- Poster presentation
- Open Access
The association of early lactate clearance with inflammatory biomarkers in severe sepsis and septic shock
© BioMed Central Ltd 2006
- Published: 21 March 2006
- Septic Shock
- Severe Sepsis
- Blood Lactate
- Blood Lactate Concentration
- Significant Inverse Relationship
Patients presenting to the hospital with sepsis with evidence of hypoperfusion have a greater risk of developing organ dysfunction and higher mortality . Early recognition of hypoperfused states and implementation of strategies to resolve global tissue hypoxia as reflected by early lactate clearance correlate with improved outcome and mortality . This study is a secondary analysis comparing early lactate clearance with serum biomarkers among a cohort of patients collected during the Early Goal Directed Therapy Trial (EGDT).
Lactate levels were drawn on patients presenting with severe sepsis and septic shock upon hospital presentation and at 6 hours after resuscitation. Lactate clearance was defined as the decrease in blood lactate concentration from the baseline to the 6-hour value, expressed as a percentage of the baseline value . Biomarkers were examined at baseline, 6, 12, 24, 36, 48, 60 and 72 hours after hospital presentation. Biomarkers were determined by immunoassay independently performed by Biosite®, Inc. (San Diego, CA, USA). The Kruskal-Wallis statistic was used to detect differences in mean (0–72 hours) biomarker levels among patients stratified by lactate clearance quartiles. Chi-square analysis and Kaplan-Meier mortality estimation were used to compare outcome among the lactate clearance quartiles. The Student two-sample t test, Wilcoxon rank sum test, chi-square and Kruskal-Wallis statistics were employed to compare hospital survivors versus nonsurvivors. A two-tailed probability level < 0.05 was accepted as statistically significant.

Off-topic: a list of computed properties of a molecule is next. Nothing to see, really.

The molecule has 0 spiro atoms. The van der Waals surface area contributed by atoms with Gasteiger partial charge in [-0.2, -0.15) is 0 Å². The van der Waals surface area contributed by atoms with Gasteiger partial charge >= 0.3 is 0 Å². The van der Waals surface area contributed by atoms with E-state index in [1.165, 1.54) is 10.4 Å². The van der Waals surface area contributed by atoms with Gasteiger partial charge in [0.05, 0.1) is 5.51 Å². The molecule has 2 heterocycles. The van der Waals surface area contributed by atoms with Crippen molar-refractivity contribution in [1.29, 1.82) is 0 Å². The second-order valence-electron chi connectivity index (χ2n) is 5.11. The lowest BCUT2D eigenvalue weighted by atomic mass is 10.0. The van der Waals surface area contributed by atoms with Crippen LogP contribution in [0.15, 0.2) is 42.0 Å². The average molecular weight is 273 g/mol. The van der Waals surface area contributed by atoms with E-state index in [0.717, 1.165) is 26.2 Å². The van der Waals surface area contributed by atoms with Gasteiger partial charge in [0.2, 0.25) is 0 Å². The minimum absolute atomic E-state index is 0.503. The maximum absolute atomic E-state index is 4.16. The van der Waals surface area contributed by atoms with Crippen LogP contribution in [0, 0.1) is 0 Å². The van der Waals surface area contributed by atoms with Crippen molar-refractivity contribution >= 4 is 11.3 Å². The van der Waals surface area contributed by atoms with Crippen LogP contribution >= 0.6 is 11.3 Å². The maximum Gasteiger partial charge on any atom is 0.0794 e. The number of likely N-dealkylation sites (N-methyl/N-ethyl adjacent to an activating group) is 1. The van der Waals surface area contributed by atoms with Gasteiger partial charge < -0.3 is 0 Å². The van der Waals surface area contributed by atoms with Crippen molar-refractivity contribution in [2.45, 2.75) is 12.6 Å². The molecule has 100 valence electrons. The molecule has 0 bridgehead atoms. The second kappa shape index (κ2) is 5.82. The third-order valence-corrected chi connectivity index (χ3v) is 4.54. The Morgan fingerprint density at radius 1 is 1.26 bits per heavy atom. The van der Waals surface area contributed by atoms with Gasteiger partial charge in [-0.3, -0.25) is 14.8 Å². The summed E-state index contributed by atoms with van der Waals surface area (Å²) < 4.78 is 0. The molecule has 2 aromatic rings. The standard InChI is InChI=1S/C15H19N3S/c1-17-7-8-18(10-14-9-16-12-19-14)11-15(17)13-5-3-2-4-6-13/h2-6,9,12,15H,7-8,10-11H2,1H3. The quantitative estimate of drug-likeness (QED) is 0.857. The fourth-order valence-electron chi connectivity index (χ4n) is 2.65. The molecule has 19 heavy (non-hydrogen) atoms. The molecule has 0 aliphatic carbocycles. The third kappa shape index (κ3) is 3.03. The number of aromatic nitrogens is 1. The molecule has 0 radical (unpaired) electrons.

Two hundred and forty-three patients were stratified into quartiles by their level of lactate clearance after 6 hours. There was a statistically significant inverse relationship between patients' lactate clearance and the mean levels of each biomarker (TNF-α, IL-1 receptor antagonist and caspase-3) over the first 72 hours of hospitalization (P < 0.035). There was also a statistically significantly higher hospital 28-day and 60-day mortality for each quartile of decreasing lactate clearance (P < 0.010).
Early resolution of global tissue hypoxia or greater lactate clearance is associated with a corresponding decrease in inflammatory mediators and mortality. The exact mechanism by which early hemodynamic optimization modulates inflammation requires further study.
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